Male Circumcision Reduces Risk of Contracting HIV, Researchers Say
Evidence conclusively shows that male circumcision for preventing HIV in heterosexual men reduces the risk of contracting HIV, researchers from the South Africa-based Cochrane Collaboration said on Wednesday, SAPA/Mail & Guardian reports (SAPA/Mail & Guardian, 4/15).
"No further trials are required to establish that HIV infection rates are reduced in heterosexual men for at least the first two years after circumcision," Nandi Siegfried, co-director of the Cochrane Collaboration, said. Although the group had previously said there was not enough evidence to recommend circumcision for the prevention of HIV/AIDS, Cochrane researchers reversed their position after examining three recent clinical trials that took place in Kenya, South Africa and Uganda between 2002 and 2006, Xinhua reports. The trials included a total of 11,054 men (Xinhua, 4/15).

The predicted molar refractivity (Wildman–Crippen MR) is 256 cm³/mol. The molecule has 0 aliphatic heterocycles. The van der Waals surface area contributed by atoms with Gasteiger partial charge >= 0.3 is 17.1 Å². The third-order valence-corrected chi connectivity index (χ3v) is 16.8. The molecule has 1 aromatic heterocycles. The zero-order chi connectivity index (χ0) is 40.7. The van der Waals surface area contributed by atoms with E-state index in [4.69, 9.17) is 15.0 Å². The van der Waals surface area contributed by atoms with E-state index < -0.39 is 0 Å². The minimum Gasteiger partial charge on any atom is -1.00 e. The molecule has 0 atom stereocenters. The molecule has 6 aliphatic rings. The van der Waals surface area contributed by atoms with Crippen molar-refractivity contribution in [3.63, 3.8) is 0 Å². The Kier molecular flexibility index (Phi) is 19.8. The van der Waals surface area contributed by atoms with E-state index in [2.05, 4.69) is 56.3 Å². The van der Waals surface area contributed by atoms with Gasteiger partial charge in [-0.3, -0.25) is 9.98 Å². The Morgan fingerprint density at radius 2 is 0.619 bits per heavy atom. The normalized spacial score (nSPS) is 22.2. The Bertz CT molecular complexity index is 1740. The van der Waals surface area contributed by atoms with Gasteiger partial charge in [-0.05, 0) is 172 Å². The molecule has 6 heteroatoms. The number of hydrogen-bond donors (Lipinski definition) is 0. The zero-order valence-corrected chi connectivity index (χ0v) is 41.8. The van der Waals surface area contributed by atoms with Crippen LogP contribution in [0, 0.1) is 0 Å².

Results from those trials showed that circumcised heterosexual men had reduced their risk of acquiring HIV/AIDS by 54% over a two year period compared with men who were not circumcised (ANI/Times of India, 4/16).
Circumcision might help to prevent the transmission of HIV/AIDS because it removes cells in the foreskin that might specifically attract the virus, Siegfried said (Witness, 4/15).
"Policy makers can consider implementing circumcision as an additional measure" in HIV/AIDS prevention, she said, adding that the culture and environment in which the circumcision takes place should be considered (ScienceDaily, 4/15).
The full study is available online.
(NBC News clip talks about Uganda study, doesn't mention others focuses on other STDS, not HIV).